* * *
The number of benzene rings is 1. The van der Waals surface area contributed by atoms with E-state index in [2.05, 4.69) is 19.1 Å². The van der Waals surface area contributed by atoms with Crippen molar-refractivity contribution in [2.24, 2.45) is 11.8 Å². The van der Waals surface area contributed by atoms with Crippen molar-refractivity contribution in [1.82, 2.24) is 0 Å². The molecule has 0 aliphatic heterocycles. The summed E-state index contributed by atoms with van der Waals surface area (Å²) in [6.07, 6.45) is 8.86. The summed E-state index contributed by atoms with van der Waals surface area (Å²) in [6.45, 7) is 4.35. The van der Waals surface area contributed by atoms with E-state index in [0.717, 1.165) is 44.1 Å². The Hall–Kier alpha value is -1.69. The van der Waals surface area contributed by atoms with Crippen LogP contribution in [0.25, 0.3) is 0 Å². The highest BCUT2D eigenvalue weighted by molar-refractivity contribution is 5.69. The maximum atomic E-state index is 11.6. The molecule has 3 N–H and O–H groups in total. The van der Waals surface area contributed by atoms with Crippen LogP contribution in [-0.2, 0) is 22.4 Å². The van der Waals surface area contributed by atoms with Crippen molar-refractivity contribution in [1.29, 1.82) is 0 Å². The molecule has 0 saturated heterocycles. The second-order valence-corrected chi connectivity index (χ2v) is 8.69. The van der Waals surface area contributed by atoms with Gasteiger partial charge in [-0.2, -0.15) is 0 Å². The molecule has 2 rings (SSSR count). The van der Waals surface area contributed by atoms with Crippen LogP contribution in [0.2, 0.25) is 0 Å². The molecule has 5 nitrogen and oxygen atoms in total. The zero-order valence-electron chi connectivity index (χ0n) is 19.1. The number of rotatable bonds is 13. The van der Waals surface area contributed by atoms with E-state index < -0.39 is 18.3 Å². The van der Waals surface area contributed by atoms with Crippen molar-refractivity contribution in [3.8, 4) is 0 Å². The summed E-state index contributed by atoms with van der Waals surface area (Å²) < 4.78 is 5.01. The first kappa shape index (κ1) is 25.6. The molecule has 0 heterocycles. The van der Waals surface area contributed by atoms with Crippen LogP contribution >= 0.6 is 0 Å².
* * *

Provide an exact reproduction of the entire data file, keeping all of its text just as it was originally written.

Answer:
The number of benzene rings is 1. The van der Waals surface area contributed by atoms with E-state index in [2.05, 4.69) is 19.1 Å². The van der Waals surface area contributed by atoms with Crippen molar-refractivity contribution in [2.24, 2.45) is 11.8 Å². The van der Waals surface area contributed by atoms with Crippen molar-refractivity contribution in [1.82, 2.24) is 0 Å². The molecule has 0 aliphatic heterocycles. The summed E-state index contributed by atoms with van der Waals surface area (Å²) in [6.07, 6.45) is 8.86. The summed E-state index contributed by atoms with van der Waals surface area (Å²) in [6.45, 7) is 4.35. The van der Waals surface area contributed by atoms with E-state index in [0.717, 1.165) is 44.1 Å². The Hall–Kier alpha value is -1.69. The van der Waals surface area contributed by atoms with Crippen LogP contribution in [0.25, 0.3) is 0 Å². The highest BCUT2D eigenvalue weighted by molar-refractivity contribution is 5.69. The maximum atomic E-state index is 11.6. The molecule has 3 N–H and O–H groups in total. The van der Waals surface area contributed by atoms with Crippen LogP contribution in [-0.2, 0) is 22.4 Å². The van der Waals surface area contributed by atoms with Crippen molar-refractivity contribution in [1.29, 1.82) is 0 Å². The molecule has 0 saturated heterocycles. The second-order valence-corrected chi connectivity index (χ2v) is 8.69. The van der Waals surface area contributed by atoms with Gasteiger partial charge in [-0.2, -0.15) is 0 Å². The molecule has 2 rings (SSSR count). The van der Waals surface area contributed by atoms with Crippen LogP contribution in [0.2, 0.25) is 0 Å². The molecule has 5 nitrogen and oxygen atoms in total. The zero-order valence-electron chi connectivity index (χ0n) is 19.1. The number of rotatable bonds is 13. The van der Waals surface area contributed by atoms with E-state index < -0.39 is 18.3 Å². The van der Waals surface area contributed by atoms with Crippen molar-refractivity contribution in [3.8, 4) is 0 Å². The summed E-state index contributed by atoms with van der Waals surface area (Å²) < 4.78 is 5.01. The first kappa shape index (κ1) is 25.6. The molecule has 0 heterocycles. The van der Waals surface area contributed by atoms with Crippen LogP contribution >= 0.6 is 0 Å².